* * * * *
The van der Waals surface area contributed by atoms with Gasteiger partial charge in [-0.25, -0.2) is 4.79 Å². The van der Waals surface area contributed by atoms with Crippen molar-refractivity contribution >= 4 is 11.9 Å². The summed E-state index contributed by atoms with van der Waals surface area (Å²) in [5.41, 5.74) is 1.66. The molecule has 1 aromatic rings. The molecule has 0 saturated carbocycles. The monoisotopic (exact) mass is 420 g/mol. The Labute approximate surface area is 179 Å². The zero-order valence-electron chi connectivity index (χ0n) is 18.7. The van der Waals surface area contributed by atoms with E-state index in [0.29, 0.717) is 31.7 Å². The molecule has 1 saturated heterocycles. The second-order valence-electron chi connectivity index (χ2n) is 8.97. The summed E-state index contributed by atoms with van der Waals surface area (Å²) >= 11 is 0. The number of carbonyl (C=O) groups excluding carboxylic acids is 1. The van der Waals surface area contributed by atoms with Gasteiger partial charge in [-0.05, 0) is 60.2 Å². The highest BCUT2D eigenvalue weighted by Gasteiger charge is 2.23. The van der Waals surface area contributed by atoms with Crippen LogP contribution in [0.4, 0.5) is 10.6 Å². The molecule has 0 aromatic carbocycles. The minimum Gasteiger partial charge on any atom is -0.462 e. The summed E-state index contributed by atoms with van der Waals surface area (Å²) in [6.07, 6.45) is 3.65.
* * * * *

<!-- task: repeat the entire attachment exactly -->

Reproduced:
The van der Waals surface area contributed by atoms with Gasteiger partial charge in [-0.25, -0.2) is 4.79 Å². The van der Waals surface area contributed by atoms with Crippen molar-refractivity contribution >= 4 is 11.9 Å². The summed E-state index contributed by atoms with van der Waals surface area (Å²) in [5.41, 5.74) is 1.66. The molecule has 1 aromatic rings. The molecule has 0 saturated carbocycles. The monoisotopic (exact) mass is 420 g/mol. The Labute approximate surface area is 179 Å². The zero-order valence-electron chi connectivity index (χ0n) is 18.7. The van der Waals surface area contributed by atoms with E-state index in [0.29, 0.717) is 31.7 Å². The molecule has 1 saturated heterocycles. The second-order valence-electron chi connectivity index (χ2n) is 8.97. The summed E-state index contributed by atoms with van der Waals surface area (Å²) >= 11 is 0. The number of carbonyl (C=O) groups excluding carboxylic acids is 1. The van der Waals surface area contributed by atoms with Gasteiger partial charge in [-0.05, 0) is 60.2 Å². The highest BCUT2D eigenvalue weighted by Gasteiger charge is 2.23. The van der Waals surface area contributed by atoms with Crippen LogP contribution in [0.4, 0.5) is 10.6 Å². The molecule has 0 aromatic carbocycles. The minimum Gasteiger partial charge on any atom is -0.462 e. The summed E-state index contributed by atoms with van der Waals surface area (Å²) in [6.07, 6.45) is 3.65.